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We say that $\Omega$ is a strongly star shaped domain (with respect to $0$ for example) in $\mathbb R ^n$ if:

$$\Omega = \{x\in \mathbb R ^n : \left \| x \right \| < g(\frac{x}{\left \| x\right \|})\} $$ and $$\partial \Omega = \{x\in \mathbb R ^n : \left \| x \right \| = g(\frac{x}{\left \| x \right \|})\} $$ with $g$ is a continuous, positive function on the unit sphere.

In this paper, Bramble uses the fact that : Any Lipschitz domain can be written as the union of strongly star shaped Lipschitz domains: $\Omega=\cup_{i=1}^{M}\Omega_i$

Can you help me to find why do we have this result? Do you have any references in which I can find this proposition?


PS: Sorry to ask this question again, but this did not get answered (as I had desired) on M.SE.

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  • $\begingroup$ You can always use a partition of unity such that locally each $\Omega_i$ is star-shaped. $\endgroup$ – T. Amdeberhan May 15 '17 at 6:47
  • $\begingroup$ @ T. Amdeberhan : I do not know, if I understood what you want to say, but if you saw the paper of Bramble he used this proposition (and via the partion of unity) to show an inequality.. $\endgroup$ – Motaka May 15 '17 at 6:54
  • $\begingroup$ Here is link to the Math.SE question. $\endgroup$ – Martin Sleziak May 15 '17 at 23:44
  • $\begingroup$ The property is just a trivial consequence of the definition of Lipschitz domain. $\endgroup$ – Pietro Majer May 16 '17 at 6:01
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A Lipschitz domain $\Omega$ is an open set and any open set is a union of balls, which are strongly star-shaped. So I assume you meant $\overline\Omega$. By definition, any point of $\partial\Omega$ has a nbd in $\overline\Omega$ which is isometric to a sub-graph of a positive $k$-Lipschitz function $f:B(0,r)\to(0,+\infty)$, $$\{(x,t)\, :\, |x|<r, \;0<t<f(x)\}.$$ We can take $r<{f(0)\over 2k+1}$, which makes the latter set strongly star-shaped w.r.to the point $(0,r)$ as it is easy to check.

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  • $\begingroup$ @ Pietro Majer:I totally agree with what you have written Sir, But I can not see how to construct the function $g$ of the definition above^^. Can you explain a little? $\endgroup$ – Motaka May 16 '17 at 12:08
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    $\begingroup$ If $U\subset\mathbb{R}^n$ is the above set, and $p:=(0,r)$, define, for any $x\in\mathbb{R}^n$ of unit norm, $g(x)$ to be the unique $t>0$ such that $p+tx\in\partial U$. You need to prove that this $t$ is actually unique, and that depends continuously from $x$. $\endgroup$ – Pietro Majer May 16 '17 at 19:37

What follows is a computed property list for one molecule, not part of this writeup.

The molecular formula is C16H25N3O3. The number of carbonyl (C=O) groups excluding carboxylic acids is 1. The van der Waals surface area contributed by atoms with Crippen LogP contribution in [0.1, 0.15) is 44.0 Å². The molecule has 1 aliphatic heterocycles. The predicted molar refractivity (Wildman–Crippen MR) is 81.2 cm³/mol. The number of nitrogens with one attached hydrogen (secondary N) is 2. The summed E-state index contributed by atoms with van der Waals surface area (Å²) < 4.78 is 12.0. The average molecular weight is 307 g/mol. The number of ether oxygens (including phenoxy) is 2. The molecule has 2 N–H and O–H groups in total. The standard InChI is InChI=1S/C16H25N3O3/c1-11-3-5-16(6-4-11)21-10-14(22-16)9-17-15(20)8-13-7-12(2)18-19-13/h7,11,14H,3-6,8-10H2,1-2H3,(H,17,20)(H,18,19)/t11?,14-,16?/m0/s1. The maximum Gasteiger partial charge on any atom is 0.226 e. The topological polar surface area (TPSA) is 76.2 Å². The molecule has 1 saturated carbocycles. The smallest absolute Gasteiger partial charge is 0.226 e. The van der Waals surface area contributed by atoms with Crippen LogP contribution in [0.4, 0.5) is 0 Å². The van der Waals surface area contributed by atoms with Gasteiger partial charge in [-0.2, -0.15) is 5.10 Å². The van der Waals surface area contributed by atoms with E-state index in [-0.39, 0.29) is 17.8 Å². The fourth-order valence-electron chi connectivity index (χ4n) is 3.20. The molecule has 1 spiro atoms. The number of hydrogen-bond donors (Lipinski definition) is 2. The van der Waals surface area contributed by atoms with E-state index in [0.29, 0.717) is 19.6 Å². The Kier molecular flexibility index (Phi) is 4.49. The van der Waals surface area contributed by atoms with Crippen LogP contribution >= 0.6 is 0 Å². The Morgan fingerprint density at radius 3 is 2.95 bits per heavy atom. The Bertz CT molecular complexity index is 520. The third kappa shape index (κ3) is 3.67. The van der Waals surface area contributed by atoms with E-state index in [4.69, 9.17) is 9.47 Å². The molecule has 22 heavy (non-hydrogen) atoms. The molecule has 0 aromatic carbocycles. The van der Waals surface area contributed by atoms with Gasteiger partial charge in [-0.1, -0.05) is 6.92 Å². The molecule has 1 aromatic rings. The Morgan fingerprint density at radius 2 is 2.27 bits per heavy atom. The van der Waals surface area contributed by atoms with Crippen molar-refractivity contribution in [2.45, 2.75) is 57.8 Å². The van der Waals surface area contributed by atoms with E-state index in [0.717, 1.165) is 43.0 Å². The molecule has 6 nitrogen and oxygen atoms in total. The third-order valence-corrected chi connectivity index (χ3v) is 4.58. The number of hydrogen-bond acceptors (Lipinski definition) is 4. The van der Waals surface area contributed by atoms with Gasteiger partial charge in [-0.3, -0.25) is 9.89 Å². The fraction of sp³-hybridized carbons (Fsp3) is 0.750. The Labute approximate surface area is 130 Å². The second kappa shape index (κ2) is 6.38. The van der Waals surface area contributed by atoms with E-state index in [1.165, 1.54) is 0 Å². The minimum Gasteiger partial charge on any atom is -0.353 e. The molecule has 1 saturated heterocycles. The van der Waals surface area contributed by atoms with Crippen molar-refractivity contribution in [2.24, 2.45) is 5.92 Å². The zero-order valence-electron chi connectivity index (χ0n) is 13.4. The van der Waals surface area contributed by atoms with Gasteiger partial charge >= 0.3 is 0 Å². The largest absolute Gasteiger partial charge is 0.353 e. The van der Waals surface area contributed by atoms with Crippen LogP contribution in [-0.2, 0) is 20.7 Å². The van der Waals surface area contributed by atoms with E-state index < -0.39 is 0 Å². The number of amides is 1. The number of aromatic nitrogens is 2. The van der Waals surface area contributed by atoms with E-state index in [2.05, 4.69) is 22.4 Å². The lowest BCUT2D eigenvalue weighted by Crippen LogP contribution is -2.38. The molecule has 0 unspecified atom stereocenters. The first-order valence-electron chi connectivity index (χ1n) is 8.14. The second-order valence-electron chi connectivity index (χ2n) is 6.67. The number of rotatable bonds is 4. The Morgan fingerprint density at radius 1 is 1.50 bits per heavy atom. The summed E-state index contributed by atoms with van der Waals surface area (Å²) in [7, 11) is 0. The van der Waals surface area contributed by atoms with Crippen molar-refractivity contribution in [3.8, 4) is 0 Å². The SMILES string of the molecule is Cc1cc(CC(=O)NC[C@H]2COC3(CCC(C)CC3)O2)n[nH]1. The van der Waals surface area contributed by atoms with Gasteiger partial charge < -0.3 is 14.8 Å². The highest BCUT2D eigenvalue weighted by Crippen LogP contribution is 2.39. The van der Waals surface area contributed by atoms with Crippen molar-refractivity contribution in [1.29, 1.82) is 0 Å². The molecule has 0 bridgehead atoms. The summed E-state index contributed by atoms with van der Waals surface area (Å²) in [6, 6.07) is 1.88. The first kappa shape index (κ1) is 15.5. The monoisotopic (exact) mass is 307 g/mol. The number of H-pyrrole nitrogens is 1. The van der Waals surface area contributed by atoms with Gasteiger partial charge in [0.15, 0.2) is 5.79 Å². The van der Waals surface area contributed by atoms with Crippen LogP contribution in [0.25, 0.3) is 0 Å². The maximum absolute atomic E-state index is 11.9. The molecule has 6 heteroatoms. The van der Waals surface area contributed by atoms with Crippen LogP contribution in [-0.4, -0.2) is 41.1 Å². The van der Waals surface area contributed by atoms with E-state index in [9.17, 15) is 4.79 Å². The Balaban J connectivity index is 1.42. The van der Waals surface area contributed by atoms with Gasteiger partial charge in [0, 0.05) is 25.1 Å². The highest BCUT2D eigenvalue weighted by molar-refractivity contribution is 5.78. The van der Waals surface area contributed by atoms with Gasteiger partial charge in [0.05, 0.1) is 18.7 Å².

• $\begingroup$ @ Pieotro Majer: Thanks for your reply, I didn't get the idea, if $\forall x\in \partial \Omega$, there is a function $f$ and a nbd (Let's say $B(0,r)$) such that: $\partial \Omega\cap B(0,r) =\{X=(x,t):\left \| X \right \|< r, 0<t<f(x)\}$. So what is $p=(0,r)$ for you (r?)? can you explain more I will try to complete the proof, Thanks ! $\endgroup$ – Motaka May 17 '17 at 9:50
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    $\begingroup$ $p:=(0,r)\in B(0,r) \times \mathbb{R}\subset \mathbb{R}^{n+1}$ refers to the above answer, where $B(0,r)\subset \mathbb{R}^n$ is the ball of radius $r>0$ centered at the origin $0\in\mathbb{R}^n$ (so also $\Omega$ is an open set of $\mathbb{R}^{n+1}$, in these notations ) Note that the sub-graph of $f$ is an open set in $B(0,r)\times \mathbb{R}\subset \mathbb{R}^{n+1}$, and $(0,r) \in \mathbb{R}^{n+1}$ is a point in this sub-graph. For more details I think you may post a suitable question in StackExchange. $\endgroup$ – Pietro Majer May 17 '17 at 11:39
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    $\begingroup$ k-Lipschitz ensures that the line {p+tx, t>0} has unique intersection with the boundary of the sub-graph set defined in the answer. The continuity of g follows by standard compactness argument. It's an easy computation. Try asking Stack Exchange. $\endgroup$ – Pietro Majer May 17 '17 at 14:52
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You may like to check such results, in particular, Proposition 2.5.4 of the below monograph. Hope you have access to it.

Proposition 2.5.4. Let $\Omega \in \mathcal A_0$ have Lipschitz boundary. Then there exists a finite open covering $\{\Omega_j\}_{j\in\{1,\dots,m\}}$ of $\overline\Omega$ such that, for every $j\in\{1,\dots,m\}$, $\Omega_j \cap \Omega$ is strongly star shaped with Lipschitz boundary.

Carbone L. and De Arcangelis R., Unbounded functionals in the calculus of variations: Representation, relaxation, and homogenization, Chapman & Hall/CRC Monographs and Surveys in Pure and Applied Mathematics, vol. 125, Chapman & Hall/CRC, Boca Raton, FL, 2002

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